The Next Mortgage Mess?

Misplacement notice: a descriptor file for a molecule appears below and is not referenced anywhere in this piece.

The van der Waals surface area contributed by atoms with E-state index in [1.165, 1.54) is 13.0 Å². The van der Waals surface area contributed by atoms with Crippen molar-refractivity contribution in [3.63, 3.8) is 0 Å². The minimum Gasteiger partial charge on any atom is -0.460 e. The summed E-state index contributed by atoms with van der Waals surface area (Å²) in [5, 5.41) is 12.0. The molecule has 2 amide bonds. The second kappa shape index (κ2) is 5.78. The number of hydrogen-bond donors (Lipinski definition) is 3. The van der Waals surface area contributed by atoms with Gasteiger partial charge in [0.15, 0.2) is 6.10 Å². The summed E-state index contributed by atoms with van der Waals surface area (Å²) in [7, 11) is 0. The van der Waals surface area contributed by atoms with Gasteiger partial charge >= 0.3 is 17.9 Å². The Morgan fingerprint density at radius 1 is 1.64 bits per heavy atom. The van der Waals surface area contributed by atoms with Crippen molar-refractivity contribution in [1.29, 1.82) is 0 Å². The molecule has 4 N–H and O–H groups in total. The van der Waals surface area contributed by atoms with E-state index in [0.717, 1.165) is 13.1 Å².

Increasingly, homeowners are seeing the fruit of their irresponsibility as mortgage defaults continue to rise. And although the subprime mortgage mess has begun to show signs of stabilizing, a bigger crisis may be on the horizon. From April 2007 to April 2008, the number of defaulted Alternative-A mortgages—those given to applicants with good credit scores but no proof of income or assets—increased fourfold to 12 percent. Meanwhile, defaults on prime mortgages doubled to 2.7 percent.The prognosis isn’t good. Thomas Atteberry, president of Los Angeles-based First Pacific Advisors, forewarned, “Subprime was the tip of the iceberg... Prime will be far bigger in its impact.” Echoing this, JP Morgan Chase Chairman and CEO James Dimon indicated he anticipates a tripling of prime mortgage losses for his bank in the months ahead. Last week, Fannie Mae and Freddie Mac, which together own or guarantee almost half of U.S. mortgages, announced they would increase payments to their mortgage companies, but just days later, Freddie Mac posted a second-quarter loss of $821 million and sister Fannie posted a loss of $2.3 billion

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